NATO remains the cornerstone of Turkish security, and Ankara has spoken in favor of admitting Ukraine and Georgia. After extracting concessions on defense cooperation and prosecution of the Kurdistan Workers’ Party (PKK) terror group, the Turkish parliament approved Finland’s accession in March. As Sweden’s new counter-terror legislation takes full effect next month, the prospects for Swedish accession are looking up. Under Erdoğan’s upcoming presidential term, Turkey will remain a strong contributor to the Alliance’s training, readiness, and mutual defense missions. Should the war in Ukraine end during his presidential term, Erdoğan can be expected to continue offering strong defense partnership to Ukraine, as he has for the past decade.
Yet NATO membership offers little help to Erdoğan in an arc of conflict—and tension with Russia—that spans Turkey’s eastern and southern borders. The counter-PKK campaigns in Iraq and Syria, standoffs in the Caucasus and Libya, and the unresolved Syrian civil war all require that Erdoğan alternately deter and negotiate with Moscow, Tehran, Damascus, and other regional powers without much help from the West. One might add the Mediterranean and Aegean seas, where Turkey butts heads with Greece and Cyprus, necessitating an independent approach. In this “zone beyond NATO” for Turkish security, Erdoğan is likely to leave the door open for deals while rattling the saber occasionally for effect.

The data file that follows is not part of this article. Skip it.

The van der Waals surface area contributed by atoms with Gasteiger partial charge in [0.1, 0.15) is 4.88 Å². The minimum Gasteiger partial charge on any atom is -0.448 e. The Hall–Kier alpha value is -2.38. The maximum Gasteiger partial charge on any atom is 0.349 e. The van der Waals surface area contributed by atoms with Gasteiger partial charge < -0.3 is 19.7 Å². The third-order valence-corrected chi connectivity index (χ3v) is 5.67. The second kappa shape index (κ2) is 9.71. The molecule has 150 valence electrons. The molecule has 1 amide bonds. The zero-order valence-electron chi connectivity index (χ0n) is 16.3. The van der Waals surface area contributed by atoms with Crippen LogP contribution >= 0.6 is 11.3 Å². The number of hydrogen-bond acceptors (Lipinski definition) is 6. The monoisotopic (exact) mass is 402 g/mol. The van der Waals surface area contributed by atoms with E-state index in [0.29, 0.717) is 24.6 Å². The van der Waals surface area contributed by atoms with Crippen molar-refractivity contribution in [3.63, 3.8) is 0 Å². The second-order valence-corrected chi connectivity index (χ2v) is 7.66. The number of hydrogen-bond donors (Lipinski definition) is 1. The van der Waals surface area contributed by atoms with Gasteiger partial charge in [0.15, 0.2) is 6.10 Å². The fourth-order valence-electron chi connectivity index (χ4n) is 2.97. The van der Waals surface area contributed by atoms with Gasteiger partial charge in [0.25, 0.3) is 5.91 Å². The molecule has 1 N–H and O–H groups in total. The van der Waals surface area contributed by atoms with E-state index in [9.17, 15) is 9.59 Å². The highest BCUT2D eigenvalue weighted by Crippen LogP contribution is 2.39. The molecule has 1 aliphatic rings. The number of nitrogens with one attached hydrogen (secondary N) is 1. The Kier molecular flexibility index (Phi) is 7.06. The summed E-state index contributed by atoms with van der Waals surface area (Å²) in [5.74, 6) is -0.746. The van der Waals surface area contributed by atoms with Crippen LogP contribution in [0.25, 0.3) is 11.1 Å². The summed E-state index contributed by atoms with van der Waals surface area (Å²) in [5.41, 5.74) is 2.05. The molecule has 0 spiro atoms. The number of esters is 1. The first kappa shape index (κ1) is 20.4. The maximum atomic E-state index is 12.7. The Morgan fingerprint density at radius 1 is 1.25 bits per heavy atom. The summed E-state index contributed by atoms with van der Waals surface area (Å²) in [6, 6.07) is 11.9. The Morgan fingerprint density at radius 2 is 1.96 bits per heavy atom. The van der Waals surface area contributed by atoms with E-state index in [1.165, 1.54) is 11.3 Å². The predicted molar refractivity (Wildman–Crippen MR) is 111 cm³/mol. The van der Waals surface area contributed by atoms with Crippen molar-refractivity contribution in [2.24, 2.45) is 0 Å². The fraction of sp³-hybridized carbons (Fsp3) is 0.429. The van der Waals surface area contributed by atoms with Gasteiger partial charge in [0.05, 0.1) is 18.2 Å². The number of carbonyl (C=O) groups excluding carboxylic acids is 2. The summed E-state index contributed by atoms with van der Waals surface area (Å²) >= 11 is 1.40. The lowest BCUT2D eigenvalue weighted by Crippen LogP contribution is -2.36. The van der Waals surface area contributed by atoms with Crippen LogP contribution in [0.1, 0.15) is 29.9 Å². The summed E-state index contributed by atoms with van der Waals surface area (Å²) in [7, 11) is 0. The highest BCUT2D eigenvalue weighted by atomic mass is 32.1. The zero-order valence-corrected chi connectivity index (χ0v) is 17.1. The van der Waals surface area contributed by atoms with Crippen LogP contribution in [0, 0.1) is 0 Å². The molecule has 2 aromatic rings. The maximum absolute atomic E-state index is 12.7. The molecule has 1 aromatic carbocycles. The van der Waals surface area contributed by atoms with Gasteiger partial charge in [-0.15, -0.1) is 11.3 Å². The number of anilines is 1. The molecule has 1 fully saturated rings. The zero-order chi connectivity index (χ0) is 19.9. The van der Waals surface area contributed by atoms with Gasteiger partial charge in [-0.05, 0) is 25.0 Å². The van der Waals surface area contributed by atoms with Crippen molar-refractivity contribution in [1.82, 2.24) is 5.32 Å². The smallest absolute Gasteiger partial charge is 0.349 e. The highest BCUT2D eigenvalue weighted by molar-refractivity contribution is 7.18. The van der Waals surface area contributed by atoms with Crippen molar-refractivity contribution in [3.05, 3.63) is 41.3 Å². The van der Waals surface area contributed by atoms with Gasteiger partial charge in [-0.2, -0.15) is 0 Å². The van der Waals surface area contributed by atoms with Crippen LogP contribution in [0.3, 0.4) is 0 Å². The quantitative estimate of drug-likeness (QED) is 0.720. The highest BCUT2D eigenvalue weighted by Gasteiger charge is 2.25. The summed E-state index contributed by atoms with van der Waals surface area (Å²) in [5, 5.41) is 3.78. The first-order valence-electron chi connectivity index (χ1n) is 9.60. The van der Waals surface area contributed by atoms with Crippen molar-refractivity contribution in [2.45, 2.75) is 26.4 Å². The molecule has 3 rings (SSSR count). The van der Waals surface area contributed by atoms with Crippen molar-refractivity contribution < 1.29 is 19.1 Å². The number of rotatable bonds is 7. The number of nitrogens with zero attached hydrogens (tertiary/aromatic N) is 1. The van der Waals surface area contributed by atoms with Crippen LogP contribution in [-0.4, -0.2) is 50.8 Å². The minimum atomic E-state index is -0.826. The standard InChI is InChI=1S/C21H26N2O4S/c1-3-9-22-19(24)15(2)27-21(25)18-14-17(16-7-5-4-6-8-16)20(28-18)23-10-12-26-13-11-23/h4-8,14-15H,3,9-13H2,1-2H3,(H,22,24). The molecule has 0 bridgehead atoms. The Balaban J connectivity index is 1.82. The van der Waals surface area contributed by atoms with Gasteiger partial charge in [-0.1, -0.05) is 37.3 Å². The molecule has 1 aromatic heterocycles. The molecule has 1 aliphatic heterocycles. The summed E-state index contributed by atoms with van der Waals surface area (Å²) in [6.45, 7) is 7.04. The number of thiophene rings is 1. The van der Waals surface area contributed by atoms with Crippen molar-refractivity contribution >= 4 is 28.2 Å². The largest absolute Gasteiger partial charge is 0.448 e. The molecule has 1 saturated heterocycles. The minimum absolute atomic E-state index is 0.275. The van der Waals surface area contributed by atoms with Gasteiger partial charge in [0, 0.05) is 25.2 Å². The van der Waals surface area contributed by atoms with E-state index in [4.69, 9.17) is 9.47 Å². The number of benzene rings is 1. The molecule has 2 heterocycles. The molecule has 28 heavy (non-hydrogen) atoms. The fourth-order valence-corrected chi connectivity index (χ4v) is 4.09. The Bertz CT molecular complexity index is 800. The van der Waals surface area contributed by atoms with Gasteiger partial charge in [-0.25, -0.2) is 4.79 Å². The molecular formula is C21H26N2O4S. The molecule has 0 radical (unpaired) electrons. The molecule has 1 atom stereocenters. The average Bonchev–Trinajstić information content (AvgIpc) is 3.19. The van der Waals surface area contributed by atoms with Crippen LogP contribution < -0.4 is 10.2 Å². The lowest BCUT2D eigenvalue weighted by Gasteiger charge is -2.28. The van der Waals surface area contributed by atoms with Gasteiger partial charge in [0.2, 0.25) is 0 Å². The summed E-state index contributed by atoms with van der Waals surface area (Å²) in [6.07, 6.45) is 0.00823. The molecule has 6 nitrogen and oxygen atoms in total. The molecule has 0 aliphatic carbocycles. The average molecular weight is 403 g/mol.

Syria stands out as a matter of personal legacy for Erdoğan; he will want to remove the PKK-linked People’s Defense Units (YPG) from the Turkish border, while facilitating the safe return of significant numbers of Syrian refugees to their homeland. What mixture of diplomatic finesse and military threats compels Syrian leader Bashar al-Assad to provide assurances on refugee protection and border security remains to be seen. If Ankara believes it can weaken the YPG and bring Assad to the table through drone and artillery strikes alone, it may forgo a large ground operation, but a major new operation against the YPG this year or next cannot be ruled out. Syrian refugees and Turkish nationalists both favored Erdoğan in the recent election, and the Turkish president feels an obligation to both—which he will seek to fulfill by ending YPG control of border areas and keeping Assad from annihilating the Syrian opposition or returning refugees.
Erdoğan emerges from his reelection campaign with a reasonably strong public mandate, an experienced foreign policy team, endorsement of his conservative-nationalist approach, and some margin for risk-taking. It will be interesting to see how he uses those things.
—Rich Outzen is a nonresident senior fellow with the Atlantic Council IN TURKEY and former military and civilian adviser in the US State Department.